Top 4 Home Inspectors in Lowgap, NC

Porch Pro Headshot Hillside Home Inspections, LLC
Home Inspectors
Serves Lowgap, North Carolina
Porch Pro Headshot Kent Trader, LLC. Inspection Services
Home Inspectors
Serves Lowgap, North Carolina
Now Certified for: * Centralized Showing Service (CSS/TMLS) * Deck Inspection * Home Inspection * Mold Testing * New Home Phase Inspection * Radon Testing * Roof Inspection When you need a Quality Home Inspection, you seek to have a clear understanding of the general condition of your potential hom...Read more about Kent Trader, LLC. Inspection Services
Now Certified for: * Centralized Showing Service (CSS/TMLS) * Deck Inspection * Home Inspection * Mold Testing * New Home Phase Inspection * Radon Testing * Roof Inspection When you need a Quality Home Inspection, you seek to have a clear understanding of the general condition of your potential hom...Read more about Kent Trader, LLC. Inspection Services
Porch Pro Headshot Distinctive Home Inspections
Home Inspectors
Serves Lowgap, North Carolina
Porch Pro Headshot Stone Solar Solutions
Home Inspectors
Serves Lowgap, North Carolina

Frequently asked questions about home inspectors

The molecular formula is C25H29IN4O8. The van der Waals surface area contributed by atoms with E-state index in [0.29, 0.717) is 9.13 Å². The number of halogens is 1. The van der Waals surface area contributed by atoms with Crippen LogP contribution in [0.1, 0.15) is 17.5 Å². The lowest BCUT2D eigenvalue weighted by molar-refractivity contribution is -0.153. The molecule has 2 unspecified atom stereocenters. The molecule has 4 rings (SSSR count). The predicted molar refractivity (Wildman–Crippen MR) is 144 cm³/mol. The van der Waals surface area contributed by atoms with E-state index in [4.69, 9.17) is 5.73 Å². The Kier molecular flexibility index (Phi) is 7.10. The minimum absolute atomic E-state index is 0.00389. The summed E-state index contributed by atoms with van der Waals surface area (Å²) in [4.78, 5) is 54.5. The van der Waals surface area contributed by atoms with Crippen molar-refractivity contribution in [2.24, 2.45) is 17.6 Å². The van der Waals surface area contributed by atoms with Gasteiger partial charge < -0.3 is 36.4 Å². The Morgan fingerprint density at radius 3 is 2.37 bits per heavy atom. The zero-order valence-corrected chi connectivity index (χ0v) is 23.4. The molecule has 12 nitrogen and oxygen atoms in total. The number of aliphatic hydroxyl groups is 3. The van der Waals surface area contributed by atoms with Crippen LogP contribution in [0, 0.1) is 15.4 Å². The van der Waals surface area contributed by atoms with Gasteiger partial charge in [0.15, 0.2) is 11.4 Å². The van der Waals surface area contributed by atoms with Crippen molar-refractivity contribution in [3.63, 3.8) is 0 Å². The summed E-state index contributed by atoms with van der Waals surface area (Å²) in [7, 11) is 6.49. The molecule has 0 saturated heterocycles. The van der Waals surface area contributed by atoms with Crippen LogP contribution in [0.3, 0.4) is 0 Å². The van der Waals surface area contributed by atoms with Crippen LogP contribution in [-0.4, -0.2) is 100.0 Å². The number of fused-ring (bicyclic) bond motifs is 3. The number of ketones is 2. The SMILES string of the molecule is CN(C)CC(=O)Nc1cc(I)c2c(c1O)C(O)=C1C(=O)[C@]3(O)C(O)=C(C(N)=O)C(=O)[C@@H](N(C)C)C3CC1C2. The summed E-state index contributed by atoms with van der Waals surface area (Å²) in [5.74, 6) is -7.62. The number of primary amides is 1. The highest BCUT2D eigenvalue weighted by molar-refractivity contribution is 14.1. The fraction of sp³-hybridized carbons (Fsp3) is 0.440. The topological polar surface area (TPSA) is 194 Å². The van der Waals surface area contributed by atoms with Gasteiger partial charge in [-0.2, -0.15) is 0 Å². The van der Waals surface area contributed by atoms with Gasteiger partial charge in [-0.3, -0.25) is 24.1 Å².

Buying a home is the biggest purchase you’ll make in your lifetime. Whether you’re a first-time homebuyer or looking to buy your next place, there are many benefits of hiring a professional home inspector.

Walking through a home, you may notice a few things you want to fix or rooms you want to paint. The home inspector will assess important HVAC, plumbing, and electrical systems. Inspectors notice structural or insulation problems that you and your real estate agent probably missed. The inspector outlines all their findings in a report and walks you through the property to explain major issues.

If you decide to go through with the purchase, the home inspection report offers a roadmap for repairs you may need. The inspection report is also great leverage for contract negotiations with the seller. If there’s a major repair on the report, you can ask the seller to cover it or come down on the sale price.

Of course, the main benefit of hiring a home inspector is that they’ll help you avoid buying a home that needs more work than you’re willing to pay. As long as your offer is contingent on the home inspection, you’ll be able to walk away with your down payment and find the property that works best for your family and your budget.